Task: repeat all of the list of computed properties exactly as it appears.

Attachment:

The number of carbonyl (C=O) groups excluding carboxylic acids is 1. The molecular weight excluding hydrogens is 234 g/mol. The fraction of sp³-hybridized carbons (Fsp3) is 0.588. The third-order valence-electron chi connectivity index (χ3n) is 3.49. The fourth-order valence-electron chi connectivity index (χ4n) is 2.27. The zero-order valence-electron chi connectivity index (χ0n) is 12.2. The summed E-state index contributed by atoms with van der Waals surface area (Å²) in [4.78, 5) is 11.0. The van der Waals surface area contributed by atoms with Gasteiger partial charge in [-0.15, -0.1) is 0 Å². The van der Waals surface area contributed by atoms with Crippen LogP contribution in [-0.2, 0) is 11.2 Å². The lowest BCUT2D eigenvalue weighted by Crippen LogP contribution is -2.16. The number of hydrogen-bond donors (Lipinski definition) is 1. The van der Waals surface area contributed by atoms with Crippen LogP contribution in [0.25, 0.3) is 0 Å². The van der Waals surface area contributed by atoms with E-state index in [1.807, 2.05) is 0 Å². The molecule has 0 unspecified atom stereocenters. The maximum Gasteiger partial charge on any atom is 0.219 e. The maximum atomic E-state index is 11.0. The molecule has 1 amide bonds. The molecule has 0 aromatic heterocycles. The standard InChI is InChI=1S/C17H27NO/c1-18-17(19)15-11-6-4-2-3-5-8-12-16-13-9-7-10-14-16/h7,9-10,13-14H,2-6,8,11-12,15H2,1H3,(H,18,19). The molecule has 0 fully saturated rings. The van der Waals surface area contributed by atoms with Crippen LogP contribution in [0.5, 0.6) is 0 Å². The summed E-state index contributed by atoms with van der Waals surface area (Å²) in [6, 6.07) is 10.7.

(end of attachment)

The number of carbonyl (C=O) groups excluding carboxylic acids is 1. The molecular weight excluding hydrogens is 234 g/mol. The fraction of sp³-hybridized carbons (Fsp3) is 0.588. The third-order valence-electron chi connectivity index (χ3n) is 3.49. The fourth-order valence-electron chi connectivity index (χ4n) is 2.27. The zero-order valence-electron chi connectivity index (χ0n) is 12.2. The summed E-state index contributed by atoms with van der Waals surface area (Å²) in [4.78, 5) is 11.0. The van der Waals surface area contributed by atoms with Gasteiger partial charge in [-0.15, -0.1) is 0 Å². The van der Waals surface area contributed by atoms with Crippen LogP contribution in [-0.2, 0) is 11.2 Å². The lowest BCUT2D eigenvalue weighted by Crippen LogP contribution is -2.16. The number of hydrogen-bond donors (Lipinski definition) is 1. The van der Waals surface area contributed by atoms with Crippen LogP contribution in [0.25, 0.3) is 0 Å². The van der Waals surface area contributed by atoms with E-state index in [1.807, 2.05) is 0 Å². The molecule has 0 unspecified atom stereocenters. The maximum Gasteiger partial charge on any atom is 0.219 e. The maximum atomic E-state index is 11.0. The molecule has 1 amide bonds. The molecule has 0 aromatic heterocycles. The standard InChI is InChI=1S/C17H27NO/c1-18-17(19)15-11-6-4-2-3-5-8-12-16-13-9-7-10-14-16/h7,9-10,13-14H,2-6,8,11-12,15H2,1H3,(H,18,19). The molecule has 0 fully saturated rings. The van der Waals surface area contributed by atoms with Crippen LogP contribution in [0.5, 0.6) is 0 Å². The summed E-state index contributed by atoms with van der Waals surface area (Å²) in [6, 6.07) is 10.7.